Tuesday, May 4, 2010

A Good Man Is Hard To Find...

This is probably one of the dumber postings I have written in a while (and that may be saying a lot because there is some serious competition) but here goes:

Is there a master unifying force: put another way, what is the soul?

One possible answer - the soul is more than bio-chemical neuron firings in our brains that make us think spiritually - that there is something "other" that is the soul connected to in some way something supernatural even if only in the initial spark that set the universe in motion.

Another possible answer - there is no soul.

I am in that later camp. Call it Non Soul - by that I mean a kind of exquisite need and yearning that is woven into humans who need to be a part of something larger than they are - to believe that we are more than specks of dust. For what it's worth, to me, the expressions of that desire are much more compelling and moving than the belief.

Here are two examples of what I have faith in while not believing in either a soul or, for example, reincarnation (I am an equal opportunity doubter - eastern and western):

For the proposition that there is no such thing as reincarnation consider this quote from Flannery O'Connor's "A Good Man is Hard to Find":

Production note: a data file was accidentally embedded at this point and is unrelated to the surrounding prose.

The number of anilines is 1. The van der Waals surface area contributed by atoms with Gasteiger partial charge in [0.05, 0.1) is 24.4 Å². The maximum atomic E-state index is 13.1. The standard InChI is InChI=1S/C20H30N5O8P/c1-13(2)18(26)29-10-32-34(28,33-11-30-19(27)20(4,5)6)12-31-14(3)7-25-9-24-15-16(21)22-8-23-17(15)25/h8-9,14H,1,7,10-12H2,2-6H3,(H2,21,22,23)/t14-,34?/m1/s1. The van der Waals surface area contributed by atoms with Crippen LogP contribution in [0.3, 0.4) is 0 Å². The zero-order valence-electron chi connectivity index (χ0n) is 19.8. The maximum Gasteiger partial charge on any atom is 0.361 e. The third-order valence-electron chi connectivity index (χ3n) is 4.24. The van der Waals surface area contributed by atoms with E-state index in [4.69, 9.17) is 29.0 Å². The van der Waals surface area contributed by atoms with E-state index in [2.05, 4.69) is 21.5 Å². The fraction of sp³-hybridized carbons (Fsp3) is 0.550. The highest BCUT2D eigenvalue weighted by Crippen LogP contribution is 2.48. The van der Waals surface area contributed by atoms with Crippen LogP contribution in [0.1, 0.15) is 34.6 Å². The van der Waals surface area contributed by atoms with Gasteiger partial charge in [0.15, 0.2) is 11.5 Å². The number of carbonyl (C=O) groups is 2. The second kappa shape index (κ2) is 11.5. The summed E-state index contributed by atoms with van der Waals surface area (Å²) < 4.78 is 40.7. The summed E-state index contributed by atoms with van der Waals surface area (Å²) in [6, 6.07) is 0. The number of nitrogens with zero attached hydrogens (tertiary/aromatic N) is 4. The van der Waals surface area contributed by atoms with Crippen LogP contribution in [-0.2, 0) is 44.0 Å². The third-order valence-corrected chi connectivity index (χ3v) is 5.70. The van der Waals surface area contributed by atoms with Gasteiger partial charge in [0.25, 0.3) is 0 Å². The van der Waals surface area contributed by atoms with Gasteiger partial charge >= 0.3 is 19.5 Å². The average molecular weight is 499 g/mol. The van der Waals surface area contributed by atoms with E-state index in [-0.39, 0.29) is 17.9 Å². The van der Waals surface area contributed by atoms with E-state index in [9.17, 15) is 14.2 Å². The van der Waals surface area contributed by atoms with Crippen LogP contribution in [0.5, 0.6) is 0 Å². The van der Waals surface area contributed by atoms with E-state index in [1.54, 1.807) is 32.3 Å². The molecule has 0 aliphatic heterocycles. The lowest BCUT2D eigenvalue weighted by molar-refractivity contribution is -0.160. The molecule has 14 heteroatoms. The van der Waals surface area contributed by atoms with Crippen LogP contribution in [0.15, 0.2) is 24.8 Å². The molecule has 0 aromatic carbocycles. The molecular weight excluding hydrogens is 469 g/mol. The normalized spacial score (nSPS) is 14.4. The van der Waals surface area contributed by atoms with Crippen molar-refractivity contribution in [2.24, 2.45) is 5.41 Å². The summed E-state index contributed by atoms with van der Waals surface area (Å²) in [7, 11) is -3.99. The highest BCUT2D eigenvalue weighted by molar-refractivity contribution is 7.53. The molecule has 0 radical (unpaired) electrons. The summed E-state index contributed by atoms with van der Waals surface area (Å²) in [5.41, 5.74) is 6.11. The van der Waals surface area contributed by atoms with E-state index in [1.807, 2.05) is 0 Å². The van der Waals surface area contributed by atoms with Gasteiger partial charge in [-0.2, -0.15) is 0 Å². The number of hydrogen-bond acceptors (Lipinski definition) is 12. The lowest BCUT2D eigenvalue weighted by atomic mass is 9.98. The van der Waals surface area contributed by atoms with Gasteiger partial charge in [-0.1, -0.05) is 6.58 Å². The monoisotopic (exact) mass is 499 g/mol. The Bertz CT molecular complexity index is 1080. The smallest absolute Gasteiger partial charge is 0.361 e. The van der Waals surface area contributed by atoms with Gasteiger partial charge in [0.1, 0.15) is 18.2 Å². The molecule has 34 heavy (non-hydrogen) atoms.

"If Jesus had said to her before she was born, "there's only two places available to you. You can either be a nigger or you can be white trash", what would she have said? "Please, Jesus, please," she would've said, "just let me wait until there's another place available."

It's a beautiful notion that we have a place in this world where our hurts are fixed. Even if (horribly) not in this life then in the "next" but its got nothing to do with the idea that we get to evolve turn by turn.

For the proposition that there is no soul, consider this stanza from Yeats:

"That is no country for old men;
An aged man is but a paltry thing,
a tattered coat upon a stick,
Soul clap its hands and sing."

It is a beautiful notion that we tattered coats can clap our souls' hands and sing but its got nothing to do with an (immortal) soul - and that does not diminish our soul's song one bit.

Although sad, lonely and in some ways horrible, wishing Mt. Olympus was real doesn't make it so. But that a person would pray for a place in this world otherwise denied (and longed for like nothing else) or that an old man can look back on a life appreciated deeply is sufficiently divine for me.

(as I said, pretty dumb).

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